|Candice Poarch: Lighthouse Magic|
Books/BET Publications (Paperback), ISBN 1583143491
Cecily Edmonds' mother Marva turns her daughter's world upside down upon her deathbed. It seems that the man Cecily knows as her father was really her stepfather and that her real father died in a hurricane many years ago. After being accused of theft, Marva Edmonds fled the North Carolina island her family lived on for decades. Convinced of her mother's innocence and determined to prove it, Cecily returns to the roots she doesn't remember.
Once back on the island, Cecily faces a less-than-warm reception from the tightly knit community. Many still believe her mother stole the money and tell Cecily to leave the matter alone when she begins asking questions. The high points of her existence turn out to be her joy in running her little tea shop and a blossoming romance with Ryan Anderson, who co-owns a campground adjoining the land Cecily owns.
Slowly Cecily wins
over most of the island population, though the "three witches" refuse
to come around. The witches -- Ruby, Taylor and Shelly -- remain convinced
that Cecily's mother stole the money and that Cecily takes after her mother
in that regard. They also consider her a man-stealer, because Ruby's daughter
Hazeline gets nowhere with Ryan. Ryan takes the attitude "Like mother,
like daughter" with respect to Hazeline, which enrages both Ruby and Hazeline.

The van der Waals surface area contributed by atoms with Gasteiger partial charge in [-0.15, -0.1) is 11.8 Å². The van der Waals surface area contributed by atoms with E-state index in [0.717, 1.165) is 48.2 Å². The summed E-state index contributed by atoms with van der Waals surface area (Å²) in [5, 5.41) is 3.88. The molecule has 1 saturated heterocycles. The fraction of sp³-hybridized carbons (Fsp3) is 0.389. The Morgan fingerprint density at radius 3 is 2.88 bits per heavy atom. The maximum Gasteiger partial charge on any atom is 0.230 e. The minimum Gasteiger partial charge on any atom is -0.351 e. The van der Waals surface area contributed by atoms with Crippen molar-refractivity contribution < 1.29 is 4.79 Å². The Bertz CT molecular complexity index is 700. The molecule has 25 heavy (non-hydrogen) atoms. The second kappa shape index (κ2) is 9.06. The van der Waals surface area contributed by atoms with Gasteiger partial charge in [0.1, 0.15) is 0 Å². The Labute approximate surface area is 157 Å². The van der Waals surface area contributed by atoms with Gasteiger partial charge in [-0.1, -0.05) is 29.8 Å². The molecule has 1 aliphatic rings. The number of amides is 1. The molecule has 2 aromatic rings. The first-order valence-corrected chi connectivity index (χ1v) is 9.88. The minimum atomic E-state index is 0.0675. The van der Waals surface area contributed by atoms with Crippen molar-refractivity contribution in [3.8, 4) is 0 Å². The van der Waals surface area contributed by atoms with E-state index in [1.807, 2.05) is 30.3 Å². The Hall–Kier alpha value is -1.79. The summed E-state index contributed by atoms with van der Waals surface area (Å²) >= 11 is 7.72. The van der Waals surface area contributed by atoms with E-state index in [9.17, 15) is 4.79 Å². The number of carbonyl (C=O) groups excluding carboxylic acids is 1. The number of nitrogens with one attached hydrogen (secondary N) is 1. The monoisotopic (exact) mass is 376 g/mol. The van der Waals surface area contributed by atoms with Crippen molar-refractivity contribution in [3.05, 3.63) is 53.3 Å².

Once Cecily and Ryan's romance gets serious, his father pressures Ryan to marry her and not take liberties without the benefit of a wedding. Only after the couple return from their honeymoon, does Cecily realize that Ryan never says those three magic words. Upset, she tries to pull away from him, but he follows her, not allowing her the space or time to drive a wedge in the young marriage.
But Ruby's anger at the man-stealer refuses to dissipate and she may not be as mentally stable as she seems. Threatening e-mails periodically arrive in Cecily's inbox, possibly from someone in her Aunt Glenda's past. These two troubles escalate after the honeymoon, driving Cecily and Ryan toward potential doom.
While Lighthouse Magic does a wonderful job as a romance, the mystery plots vie for prominence in the story. At a mere 250 pages, everything feels rushed -- a problem which a more leisurely approach might have alleviated.
In addition, the book could use more character development and time-oriented narration. This book features many characters, a lot of them pretty important to the plot, but most remain flat and bland, no more than names on the page. Also, it proves hard to tell how much time passes between events in the book. Lighthouse Magic begins well but needs a little more work.
Click here to read Stacey Carter-Lane's review of Lighthouse Magic.
to share your views.